Posts tagged "errol spence"
His journey began inside a run-down boxing gym in southern Dallas.
Now the No. 1 U.S. welterweight boxer, Errol Spence Jr. finds himself fighting for a medal in the quarterfinals of the 2012 London Olympic Games Tuesday night.
“It’s a once-in-a-lifetime experience representing your country,” Spence Jr. said. “Making your country at the top, being No. 1 again…that’s a big honor.”
Spence Jr., who opened the Games with a 16-10 victory, advanced to Tuesday’s quarterfinals after his 13-11 loss versus India’s Krishan Vikas in the round of 16 was overturned. The decision came nearly four hours after the match.
“I am obviously thrilled that the competition jury overturned my decision and I can continue chasing the gold medal I came here to win,” Spence Jr. said. “I am going to make the most of this second chance that I’ve been given. I can’t wait to get back in that ring on Tuesday.”
The International Amateur Boxing Association unanimously overturned the decision upon reviewing video of the fight after USA Boxing filed a protest. The AIBA ruled the referee should have awarded Spence Jr. four more points, making the score 15-13.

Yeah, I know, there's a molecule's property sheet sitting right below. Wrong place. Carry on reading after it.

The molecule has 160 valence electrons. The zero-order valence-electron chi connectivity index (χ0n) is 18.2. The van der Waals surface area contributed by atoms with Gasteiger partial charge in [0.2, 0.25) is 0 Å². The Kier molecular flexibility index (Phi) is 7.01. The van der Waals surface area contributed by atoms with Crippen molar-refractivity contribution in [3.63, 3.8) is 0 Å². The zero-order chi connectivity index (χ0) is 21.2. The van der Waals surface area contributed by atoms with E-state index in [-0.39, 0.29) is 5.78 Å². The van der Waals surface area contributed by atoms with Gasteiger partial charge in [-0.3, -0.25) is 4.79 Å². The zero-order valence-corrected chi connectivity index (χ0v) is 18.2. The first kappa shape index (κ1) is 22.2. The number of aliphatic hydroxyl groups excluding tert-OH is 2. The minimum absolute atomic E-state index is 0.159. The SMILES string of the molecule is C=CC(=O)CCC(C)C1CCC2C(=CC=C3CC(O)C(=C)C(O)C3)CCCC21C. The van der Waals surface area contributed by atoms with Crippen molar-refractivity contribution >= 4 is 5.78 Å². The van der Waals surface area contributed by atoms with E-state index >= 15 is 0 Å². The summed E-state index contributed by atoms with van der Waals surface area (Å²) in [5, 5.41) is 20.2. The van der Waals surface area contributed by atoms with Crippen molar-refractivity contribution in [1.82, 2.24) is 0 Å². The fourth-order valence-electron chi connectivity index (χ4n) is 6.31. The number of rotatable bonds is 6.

The decision allows Spence Jr. to continue chasing his gold medal dream just like his idol growing up: former heavyweight champion Lennox Lewis, who won gold at the 1988 Soul Olympics.
“Muhammad Ali was an influence for me and I’m glad, happy and overjoyed that somebody else has gained influence from my boxing,” Lewis said. “I wish him the best and I hope he does well.”
The quarterfinal match versus Russia’s Andrey Zamkovoy is set to start at 5 P.M. EST.